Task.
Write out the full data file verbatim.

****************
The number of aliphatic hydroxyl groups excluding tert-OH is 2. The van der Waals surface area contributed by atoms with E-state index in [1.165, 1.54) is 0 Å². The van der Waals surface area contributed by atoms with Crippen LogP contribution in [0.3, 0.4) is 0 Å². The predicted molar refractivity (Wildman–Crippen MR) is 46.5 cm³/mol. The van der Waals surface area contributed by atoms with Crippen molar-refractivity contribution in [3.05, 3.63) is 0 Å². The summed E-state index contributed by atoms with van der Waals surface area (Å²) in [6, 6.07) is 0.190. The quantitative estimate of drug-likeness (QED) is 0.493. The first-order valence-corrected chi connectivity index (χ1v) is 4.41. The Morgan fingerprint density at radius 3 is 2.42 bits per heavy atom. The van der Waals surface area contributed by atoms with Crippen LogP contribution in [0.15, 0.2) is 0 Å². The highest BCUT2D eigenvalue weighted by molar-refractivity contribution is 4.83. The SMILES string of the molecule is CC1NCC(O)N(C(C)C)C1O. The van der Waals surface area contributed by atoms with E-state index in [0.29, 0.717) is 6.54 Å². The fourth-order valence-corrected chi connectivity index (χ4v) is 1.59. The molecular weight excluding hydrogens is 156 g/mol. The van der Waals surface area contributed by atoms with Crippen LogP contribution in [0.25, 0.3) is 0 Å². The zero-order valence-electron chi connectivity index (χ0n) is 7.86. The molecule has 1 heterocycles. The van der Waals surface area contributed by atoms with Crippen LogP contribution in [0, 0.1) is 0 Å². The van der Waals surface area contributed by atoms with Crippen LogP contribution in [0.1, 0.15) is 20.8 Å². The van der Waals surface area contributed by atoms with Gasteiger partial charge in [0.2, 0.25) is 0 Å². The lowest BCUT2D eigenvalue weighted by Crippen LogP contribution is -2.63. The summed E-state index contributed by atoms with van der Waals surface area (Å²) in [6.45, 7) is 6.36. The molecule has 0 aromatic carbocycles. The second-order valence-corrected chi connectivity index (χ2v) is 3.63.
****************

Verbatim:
The number of aliphatic hydroxyl groups excluding tert-OH is 2. The van der Waals surface area contributed by atoms with E-state index in [1.165, 1.54) is 0 Å². The van der Waals surface area contributed by atoms with Crippen LogP contribution in [0.3, 0.4) is 0 Å². The predicted molar refractivity (Wildman–Crippen MR) is 46.5 cm³/mol. The van der Waals surface area contributed by atoms with Crippen molar-refractivity contribution in [3.05, 3.63) is 0 Å². The summed E-state index contributed by atoms with van der Waals surface area (Å²) in [6, 6.07) is 0.190. The quantitative estimate of drug-likeness (QED) is 0.493. The first-order valence-corrected chi connectivity index (χ1v) is 4.41. The Morgan fingerprint density at radius 3 is 2.42 bits per heavy atom. The van der Waals surface area contributed by atoms with Crippen LogP contribution in [0.15, 0.2) is 0 Å². The highest BCUT2D eigenvalue weighted by molar-refractivity contribution is 4.83. The SMILES string of the molecule is CC1NCC(O)N(C(C)C)C1O. The van der Waals surface area contributed by atoms with E-state index in [0.29, 0.717) is 6.54 Å². The fourth-order valence-corrected chi connectivity index (χ4v) is 1.59. The molecular weight excluding hydrogens is 156 g/mol. The van der Waals surface area contributed by atoms with Crippen LogP contribution in [0.25, 0.3) is 0 Å². The zero-order valence-electron chi connectivity index (χ0n) is 7.86. The molecule has 1 heterocycles. The van der Waals surface area contributed by atoms with Crippen LogP contribution in [0, 0.1) is 0 Å². The van der Waals surface area contributed by atoms with Crippen LogP contribution in [0.1, 0.15) is 20.8 Å². The van der Waals surface area contributed by atoms with Gasteiger partial charge in [0.2, 0.25) is 0 Å². The lowest BCUT2D eigenvalue weighted by Crippen LogP contribution is -2.63. The summed E-state index contributed by atoms with van der Waals surface area (Å²) in [6.45, 7) is 6.36. The molecule has 0 aromatic carbocycles. The second-order valence-corrected chi connectivity index (χ2v) is 3.63.